Theia Range Speculation

Deacon

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Is there a source of X band falsing other than door/proximity detectors?
I haven't run X in quite a long time, but I've heard a lot of big rig collision avoidance systems use it. There's a speed sign I know of in the area that uses it. Not sure what else may be out there since I haven't run with it on in so long.

There’s only certain guns allowed for enforcement. You don’t need to gather all of them.
Which?
 

CarefulDriver

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Since Theia will have GPS, perhaps it would be possible to add a feature that allows user to pre-select sensitivity for specific areas, with PC program or phone app. Something like world map where you can select the sensitivity areas of any size, and Theia would react automatically when you cross the "border".
 

Deacon

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Yeah, whether it offers that at launch or not, that should definitely be doable. There should be lots of options along these lines, including progressively increasing range with speed, for example, or maybe even as a function of PSL if that PSL info can be reliably obtained from somewhere. Some cars include speed sign recognition, but Theia isn’t planned to have any camera that I’m aware of :)

Maybe some enterprising developer could find a way to integrate with vehicular sign recognition systems for cars that have it.
 

NVR2FST

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JBV1 and Highway Radar obtain PSL data from Open Street Maps, if I'm not mistaken. It is not fully complete and does not cover school or construction zones, naturally.
 

gordog

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Someone give this man ^ their first born lol
I'd be willing, but unfortunately my first born is a Mechanical Engineer with a Master's in Civil Engineering. Doubt he'd be a very good fit. :)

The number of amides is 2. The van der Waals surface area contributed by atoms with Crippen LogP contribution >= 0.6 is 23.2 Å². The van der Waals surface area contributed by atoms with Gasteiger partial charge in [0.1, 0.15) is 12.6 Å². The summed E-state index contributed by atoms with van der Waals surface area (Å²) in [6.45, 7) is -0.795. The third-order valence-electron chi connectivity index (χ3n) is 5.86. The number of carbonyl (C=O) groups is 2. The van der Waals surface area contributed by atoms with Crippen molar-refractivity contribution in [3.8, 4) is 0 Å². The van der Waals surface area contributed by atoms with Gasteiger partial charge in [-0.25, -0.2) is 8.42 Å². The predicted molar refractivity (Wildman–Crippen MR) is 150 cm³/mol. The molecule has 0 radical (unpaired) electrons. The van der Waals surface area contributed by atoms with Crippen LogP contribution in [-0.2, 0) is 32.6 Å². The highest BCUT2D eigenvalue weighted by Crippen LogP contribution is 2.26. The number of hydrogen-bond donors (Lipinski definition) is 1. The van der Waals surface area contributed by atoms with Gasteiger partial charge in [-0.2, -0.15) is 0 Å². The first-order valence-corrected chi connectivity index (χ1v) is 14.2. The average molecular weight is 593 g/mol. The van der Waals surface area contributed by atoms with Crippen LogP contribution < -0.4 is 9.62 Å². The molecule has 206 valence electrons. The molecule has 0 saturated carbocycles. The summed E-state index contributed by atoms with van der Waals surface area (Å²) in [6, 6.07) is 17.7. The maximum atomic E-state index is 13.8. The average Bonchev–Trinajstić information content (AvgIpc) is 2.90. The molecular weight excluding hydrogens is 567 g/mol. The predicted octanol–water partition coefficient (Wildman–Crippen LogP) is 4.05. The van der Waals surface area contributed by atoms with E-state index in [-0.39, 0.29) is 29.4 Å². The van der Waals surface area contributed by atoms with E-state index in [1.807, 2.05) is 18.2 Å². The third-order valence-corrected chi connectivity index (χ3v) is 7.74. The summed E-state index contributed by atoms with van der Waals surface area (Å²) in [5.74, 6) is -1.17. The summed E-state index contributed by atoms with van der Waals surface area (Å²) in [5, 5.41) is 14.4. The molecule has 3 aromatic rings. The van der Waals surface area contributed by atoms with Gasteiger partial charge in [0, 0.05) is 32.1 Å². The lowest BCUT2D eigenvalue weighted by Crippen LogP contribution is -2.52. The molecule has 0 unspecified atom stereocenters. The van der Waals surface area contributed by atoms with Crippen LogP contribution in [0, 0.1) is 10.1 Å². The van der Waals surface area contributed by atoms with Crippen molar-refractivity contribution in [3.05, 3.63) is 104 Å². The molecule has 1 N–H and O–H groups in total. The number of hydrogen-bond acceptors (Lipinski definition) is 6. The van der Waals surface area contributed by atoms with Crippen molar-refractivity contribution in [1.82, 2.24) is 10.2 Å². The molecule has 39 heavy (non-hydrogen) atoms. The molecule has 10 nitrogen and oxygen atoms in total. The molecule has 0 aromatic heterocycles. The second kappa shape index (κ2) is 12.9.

CarefulDriver

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It's Friday... we all know what that means :)
 

CarefulDriver

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That videos are being shot and edited at home?
It means the possibility to see and learn something new from Radenso. Weekly update, remember?
 

Jon at Radenso

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That videos are being shot and edited at home?
We just posted it, but this is likely our last video at the office for a while. I am packing up all our equipment and valuables now. Taking the whole camera studio home for safety.
 

OEM

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That's the way it's going. It's what the community tests for and asks for first, so if we want to sell product we have to deliver on range. As long as detector manufacturers provide an ability to let the user turn down range, I don't see the harm in it.
Are you able to figure out range kind of like a submarines sonar or air traffic control radar?
Post automatically merged:

Never mind the above post, I saw your later post.
 
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Jon at Radenso

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Are you able to figure out range kind of like a submarines sonar or air traffic control radar?
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Never mind the above post, I saw your later post.
I'm curious....did you used to post at hardforums (a computer enthusiast forum)?
 

NVR2FST